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Reducing Lead Hazard in Gardens and Play Areas

This publication is designed to help homeowners evaluate and manage lead hazard in their landscape or garden. It explains how soils get contaminated with lead, how to test soil for lead contamination, and how to reduce exposure to soil lead.

Dan Sullivan, Linda Brewer, Sam Angima | Oct 2016 | OSU Extension Catalog

Cómo evaluar y reducir el peligro del plomo en los huertos y jardines

Esta publicación explica el peligro del plomo en el suelo y cómo se puede saber si hay un problema. Ofrece sugerencias para reducir el peligro en los huertos, jardines y terrenos de juego.

Dan Sullivan, Linda Brewer, Sam Angima | Jan 2017 | OSU Extension Catalog

Should I Worry about Heavy Metals in My Garden Soil?

What do we know about heavy metals in soil? What do we know about lead exposure through soil and garden plants? What do we know about cadmium and arsenic in soils? What can I do if I’m at risk for heavy metals in my garden soil?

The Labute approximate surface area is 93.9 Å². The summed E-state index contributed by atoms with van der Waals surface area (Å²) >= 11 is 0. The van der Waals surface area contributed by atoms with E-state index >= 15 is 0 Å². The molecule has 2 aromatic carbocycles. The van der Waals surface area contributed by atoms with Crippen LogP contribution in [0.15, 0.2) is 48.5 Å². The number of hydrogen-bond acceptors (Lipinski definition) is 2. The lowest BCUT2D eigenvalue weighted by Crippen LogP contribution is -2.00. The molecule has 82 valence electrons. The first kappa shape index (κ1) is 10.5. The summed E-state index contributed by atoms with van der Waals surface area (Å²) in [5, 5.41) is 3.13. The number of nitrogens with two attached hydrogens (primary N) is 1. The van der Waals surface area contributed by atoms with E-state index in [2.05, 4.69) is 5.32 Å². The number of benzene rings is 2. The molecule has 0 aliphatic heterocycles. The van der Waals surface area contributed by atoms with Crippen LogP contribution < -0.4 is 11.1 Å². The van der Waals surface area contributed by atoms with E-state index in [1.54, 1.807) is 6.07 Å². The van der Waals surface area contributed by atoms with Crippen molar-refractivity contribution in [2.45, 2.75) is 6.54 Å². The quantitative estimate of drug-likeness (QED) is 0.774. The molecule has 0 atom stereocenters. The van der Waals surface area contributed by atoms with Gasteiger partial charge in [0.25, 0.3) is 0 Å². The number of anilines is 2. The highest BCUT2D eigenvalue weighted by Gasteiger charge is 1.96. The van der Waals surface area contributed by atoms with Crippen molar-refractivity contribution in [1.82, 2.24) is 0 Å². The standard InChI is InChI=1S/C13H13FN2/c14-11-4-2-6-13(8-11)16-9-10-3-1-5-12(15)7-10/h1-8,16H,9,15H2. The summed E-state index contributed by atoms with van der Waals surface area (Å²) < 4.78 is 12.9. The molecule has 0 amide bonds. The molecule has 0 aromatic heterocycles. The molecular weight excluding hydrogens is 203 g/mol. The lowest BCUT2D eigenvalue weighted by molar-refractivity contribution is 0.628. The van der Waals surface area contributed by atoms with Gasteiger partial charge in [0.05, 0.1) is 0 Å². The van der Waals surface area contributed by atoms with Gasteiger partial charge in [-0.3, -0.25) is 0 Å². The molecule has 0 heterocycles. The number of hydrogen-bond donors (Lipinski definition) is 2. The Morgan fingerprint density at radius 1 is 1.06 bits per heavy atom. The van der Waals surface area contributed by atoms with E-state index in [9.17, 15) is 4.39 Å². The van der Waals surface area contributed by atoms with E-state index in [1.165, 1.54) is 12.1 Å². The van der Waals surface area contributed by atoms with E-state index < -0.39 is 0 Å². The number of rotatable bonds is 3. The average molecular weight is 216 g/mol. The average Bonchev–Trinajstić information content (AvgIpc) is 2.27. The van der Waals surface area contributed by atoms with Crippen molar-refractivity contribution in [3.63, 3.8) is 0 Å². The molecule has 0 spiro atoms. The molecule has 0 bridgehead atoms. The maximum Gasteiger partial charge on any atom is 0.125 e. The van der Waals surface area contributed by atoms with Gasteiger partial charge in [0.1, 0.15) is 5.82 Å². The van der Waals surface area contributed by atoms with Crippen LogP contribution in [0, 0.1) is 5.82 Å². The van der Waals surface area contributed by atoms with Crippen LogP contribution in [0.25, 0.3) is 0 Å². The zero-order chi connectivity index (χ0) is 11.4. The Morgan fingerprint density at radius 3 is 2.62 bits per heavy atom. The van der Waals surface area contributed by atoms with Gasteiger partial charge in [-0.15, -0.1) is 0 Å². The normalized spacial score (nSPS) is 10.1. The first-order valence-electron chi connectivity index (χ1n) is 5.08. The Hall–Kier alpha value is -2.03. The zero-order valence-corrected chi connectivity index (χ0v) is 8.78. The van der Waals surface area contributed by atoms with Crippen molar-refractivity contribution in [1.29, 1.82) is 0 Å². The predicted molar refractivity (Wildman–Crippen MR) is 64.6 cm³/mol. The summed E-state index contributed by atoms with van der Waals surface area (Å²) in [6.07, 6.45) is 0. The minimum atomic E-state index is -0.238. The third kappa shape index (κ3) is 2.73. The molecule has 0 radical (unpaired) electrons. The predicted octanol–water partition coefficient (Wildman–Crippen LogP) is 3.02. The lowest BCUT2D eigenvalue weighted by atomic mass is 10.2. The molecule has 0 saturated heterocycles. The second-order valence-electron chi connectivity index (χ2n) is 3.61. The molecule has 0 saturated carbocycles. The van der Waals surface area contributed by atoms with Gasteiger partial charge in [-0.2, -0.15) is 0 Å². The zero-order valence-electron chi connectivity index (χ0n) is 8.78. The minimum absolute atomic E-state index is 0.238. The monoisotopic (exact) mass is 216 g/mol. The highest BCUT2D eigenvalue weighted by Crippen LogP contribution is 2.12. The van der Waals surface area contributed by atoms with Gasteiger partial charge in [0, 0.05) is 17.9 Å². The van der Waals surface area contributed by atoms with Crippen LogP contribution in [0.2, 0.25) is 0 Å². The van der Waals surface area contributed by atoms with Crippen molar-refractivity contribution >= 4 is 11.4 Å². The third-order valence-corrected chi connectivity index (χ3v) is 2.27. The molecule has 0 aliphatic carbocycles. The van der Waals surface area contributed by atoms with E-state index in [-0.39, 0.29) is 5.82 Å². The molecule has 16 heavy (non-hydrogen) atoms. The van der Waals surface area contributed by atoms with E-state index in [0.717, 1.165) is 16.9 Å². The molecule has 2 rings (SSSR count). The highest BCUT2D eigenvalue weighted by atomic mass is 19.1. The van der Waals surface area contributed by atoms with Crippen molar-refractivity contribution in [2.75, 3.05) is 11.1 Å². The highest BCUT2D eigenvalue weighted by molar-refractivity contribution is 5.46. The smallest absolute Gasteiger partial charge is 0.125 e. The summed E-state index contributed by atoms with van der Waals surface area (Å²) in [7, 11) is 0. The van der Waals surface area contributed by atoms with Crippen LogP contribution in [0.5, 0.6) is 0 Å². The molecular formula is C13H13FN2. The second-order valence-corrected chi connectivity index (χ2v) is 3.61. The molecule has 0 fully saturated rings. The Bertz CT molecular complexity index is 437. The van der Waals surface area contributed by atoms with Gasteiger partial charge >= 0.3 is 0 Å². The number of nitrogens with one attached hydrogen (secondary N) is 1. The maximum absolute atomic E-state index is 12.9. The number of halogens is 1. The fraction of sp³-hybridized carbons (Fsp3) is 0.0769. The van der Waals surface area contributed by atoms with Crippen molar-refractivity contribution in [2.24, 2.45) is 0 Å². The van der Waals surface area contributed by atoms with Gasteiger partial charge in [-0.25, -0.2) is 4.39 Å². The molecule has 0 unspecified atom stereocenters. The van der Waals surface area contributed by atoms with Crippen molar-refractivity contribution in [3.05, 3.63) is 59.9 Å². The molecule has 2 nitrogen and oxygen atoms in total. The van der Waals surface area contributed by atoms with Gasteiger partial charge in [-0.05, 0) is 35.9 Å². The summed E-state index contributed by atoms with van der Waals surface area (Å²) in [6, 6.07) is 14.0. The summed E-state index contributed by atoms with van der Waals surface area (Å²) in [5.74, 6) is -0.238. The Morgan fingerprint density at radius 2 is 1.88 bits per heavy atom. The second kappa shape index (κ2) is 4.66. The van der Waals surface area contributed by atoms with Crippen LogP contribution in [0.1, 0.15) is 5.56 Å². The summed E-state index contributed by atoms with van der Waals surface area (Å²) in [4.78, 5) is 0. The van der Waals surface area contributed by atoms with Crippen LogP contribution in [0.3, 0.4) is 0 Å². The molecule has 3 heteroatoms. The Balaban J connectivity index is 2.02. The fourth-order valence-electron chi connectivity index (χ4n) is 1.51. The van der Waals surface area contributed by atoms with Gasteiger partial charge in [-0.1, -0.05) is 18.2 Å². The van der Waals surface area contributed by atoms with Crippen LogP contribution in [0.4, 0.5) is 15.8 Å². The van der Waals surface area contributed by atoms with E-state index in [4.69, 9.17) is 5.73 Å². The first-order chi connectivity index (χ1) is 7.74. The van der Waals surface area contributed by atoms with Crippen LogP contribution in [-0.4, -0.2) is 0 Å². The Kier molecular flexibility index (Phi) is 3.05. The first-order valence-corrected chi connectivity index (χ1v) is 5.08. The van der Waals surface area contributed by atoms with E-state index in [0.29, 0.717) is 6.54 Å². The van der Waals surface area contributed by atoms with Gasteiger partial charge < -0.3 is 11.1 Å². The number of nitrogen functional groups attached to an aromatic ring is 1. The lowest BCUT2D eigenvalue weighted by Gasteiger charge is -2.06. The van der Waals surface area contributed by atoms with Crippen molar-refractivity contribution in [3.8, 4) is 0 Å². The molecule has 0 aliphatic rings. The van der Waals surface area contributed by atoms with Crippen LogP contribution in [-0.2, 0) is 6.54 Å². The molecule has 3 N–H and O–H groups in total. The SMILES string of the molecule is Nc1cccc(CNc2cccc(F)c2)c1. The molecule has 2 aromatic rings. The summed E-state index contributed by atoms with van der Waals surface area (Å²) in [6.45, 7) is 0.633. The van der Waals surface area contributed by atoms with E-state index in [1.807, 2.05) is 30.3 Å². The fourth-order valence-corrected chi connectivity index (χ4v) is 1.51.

Jul 2016 | Article

I have droopy asparagus, what can I do?

Q: We have had a wonderful patch of Jersey Giant asparagus for the past twenty five years. This year, we have something "infecting" a few of the clumps of our asparagus and we can't identify it. It appears to be some kind of wilt or virus?

A: View answer | View all featured questions

Irrigating Pastures

As summer approaches and the soil dries, forage plants become dormant. Some years in drier areas of Oregon dormancy may begin in the late spring. If you have irrigation rights, your pastures can provide supplemental nutrition ...

Mylen Bohle | Jul 2007 | Article

Asparagus rewards patience

Once established, asparagus is easy to grow and can last for decades.

Mar 30, 2012 | News Story

Growing vegetables in the Pacific Northwest coastal region

Asparagus, beets, carrots and summer squash are some of the vegetables you can grow along the coast. Learn what to watch out for in a region known for cooler temperatures.

Sally Reill | Jul 2017 | Article

Blueberry bacterial and fungal diseases

Pacific Northwest blueberry growers must identify and control a number of bacterial and fungal diseases in order to ensure the highest yields. Fortunately, only a few of the diseases that occur on highbush blueberry in this region cause significant losses when left unchecked.

Jay Pscheidt, Jerry Weiland | Mar 2015 | Article